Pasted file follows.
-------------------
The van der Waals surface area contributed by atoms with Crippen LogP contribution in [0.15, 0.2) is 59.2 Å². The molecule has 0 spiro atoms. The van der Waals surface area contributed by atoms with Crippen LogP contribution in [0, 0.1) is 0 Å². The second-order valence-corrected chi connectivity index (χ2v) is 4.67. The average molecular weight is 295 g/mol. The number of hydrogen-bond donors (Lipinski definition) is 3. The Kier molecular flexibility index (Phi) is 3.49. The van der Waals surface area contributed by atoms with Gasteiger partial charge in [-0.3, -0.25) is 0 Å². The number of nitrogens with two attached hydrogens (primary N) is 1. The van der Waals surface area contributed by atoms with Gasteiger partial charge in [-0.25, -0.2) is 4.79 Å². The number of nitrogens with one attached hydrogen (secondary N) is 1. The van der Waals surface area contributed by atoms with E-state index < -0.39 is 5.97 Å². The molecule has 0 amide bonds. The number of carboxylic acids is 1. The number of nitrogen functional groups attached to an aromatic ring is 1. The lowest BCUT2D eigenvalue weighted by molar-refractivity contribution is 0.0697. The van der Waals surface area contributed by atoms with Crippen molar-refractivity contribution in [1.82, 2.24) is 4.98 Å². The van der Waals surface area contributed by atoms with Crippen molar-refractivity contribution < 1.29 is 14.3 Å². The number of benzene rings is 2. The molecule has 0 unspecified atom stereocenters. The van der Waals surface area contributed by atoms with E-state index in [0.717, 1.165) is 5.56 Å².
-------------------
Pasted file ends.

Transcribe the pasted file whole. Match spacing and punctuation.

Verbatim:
The van der Waals surface area contributed by atoms with Crippen LogP contribution in [0.15, 0.2) is 59.2 Å². The molecule has 0 spiro atoms. The van der Waals surface area contributed by atoms with Crippen LogP contribution in [0, 0.1) is 0 Å². The second-order valence-corrected chi connectivity index (χ2v) is 4.67. The average molecular weight is 295 g/mol. The number of hydrogen-bond donors (Lipinski definition) is 3. The Kier molecular flexibility index (Phi) is 3.49. The van der Waals surface area contributed by atoms with Gasteiger partial charge in [-0.3, -0.25) is 0 Å². The number of nitrogens with two attached hydrogens (primary N) is 1. The van der Waals surface area contributed by atoms with Gasteiger partial charge in [-0.25, -0.2) is 4.79 Å². The number of nitrogens with one attached hydrogen (secondary N) is 1. The van der Waals surface area contributed by atoms with E-state index < -0.39 is 5.97 Å². The molecule has 0 amide bonds. The number of carboxylic acids is 1. The number of nitrogen functional groups attached to an aromatic ring is 1. The lowest BCUT2D eigenvalue weighted by molar-refractivity contribution is 0.0697. The van der Waals surface area contributed by atoms with Crippen molar-refractivity contribution in [1.82, 2.24) is 4.98 Å². The van der Waals surface area contributed by atoms with Crippen molar-refractivity contribution < 1.29 is 14.3 Å². The number of benzene rings is 2. The molecule has 0 unspecified atom stereocenters. The van der Waals surface area contributed by atoms with E-state index in [0.717, 1.165) is 5.56 Å².